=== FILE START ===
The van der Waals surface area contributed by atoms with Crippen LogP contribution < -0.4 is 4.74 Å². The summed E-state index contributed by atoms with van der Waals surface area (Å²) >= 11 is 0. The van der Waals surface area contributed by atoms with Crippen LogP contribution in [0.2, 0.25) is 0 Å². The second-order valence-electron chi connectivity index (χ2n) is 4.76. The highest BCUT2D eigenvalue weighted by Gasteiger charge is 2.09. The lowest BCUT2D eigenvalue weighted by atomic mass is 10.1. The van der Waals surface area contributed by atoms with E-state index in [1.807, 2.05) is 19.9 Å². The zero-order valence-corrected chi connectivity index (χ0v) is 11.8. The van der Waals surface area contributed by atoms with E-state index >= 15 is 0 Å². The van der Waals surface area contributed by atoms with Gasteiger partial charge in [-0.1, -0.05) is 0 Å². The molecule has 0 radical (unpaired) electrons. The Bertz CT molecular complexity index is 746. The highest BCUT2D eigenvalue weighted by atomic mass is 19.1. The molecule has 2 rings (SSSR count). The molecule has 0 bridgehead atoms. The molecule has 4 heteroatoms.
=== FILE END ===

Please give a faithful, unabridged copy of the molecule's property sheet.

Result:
The van der Waals surface area contributed by atoms with Crippen LogP contribution < -0.4 is 4.74 Å². The summed E-state index contributed by atoms with van der Waals surface area (Å²) >= 11 is 0. The van der Waals surface area contributed by atoms with Crippen LogP contribution in [0.2, 0.25) is 0 Å². The second-order valence-electron chi connectivity index (χ2n) is 4.76. The highest BCUT2D eigenvalue weighted by Gasteiger charge is 2.09. The lowest BCUT2D eigenvalue weighted by atomic mass is 10.1. The van der Waals surface area contributed by atoms with E-state index in [1.807, 2.05) is 19.9 Å². The zero-order valence-corrected chi connectivity index (χ0v) is 11.8. The van der Waals surface area contributed by atoms with E-state index >= 15 is 0 Å². The van der Waals surface area contributed by atoms with Gasteiger partial charge in [-0.1, -0.05) is 0 Å². The molecule has 0 radical (unpaired) electrons. The Bertz CT molecular complexity index is 746. The highest BCUT2D eigenvalue weighted by atomic mass is 19.1. The molecule has 2 rings (SSSR count). The molecule has 0 bridgehead atoms. The molecule has 4 heteroatoms.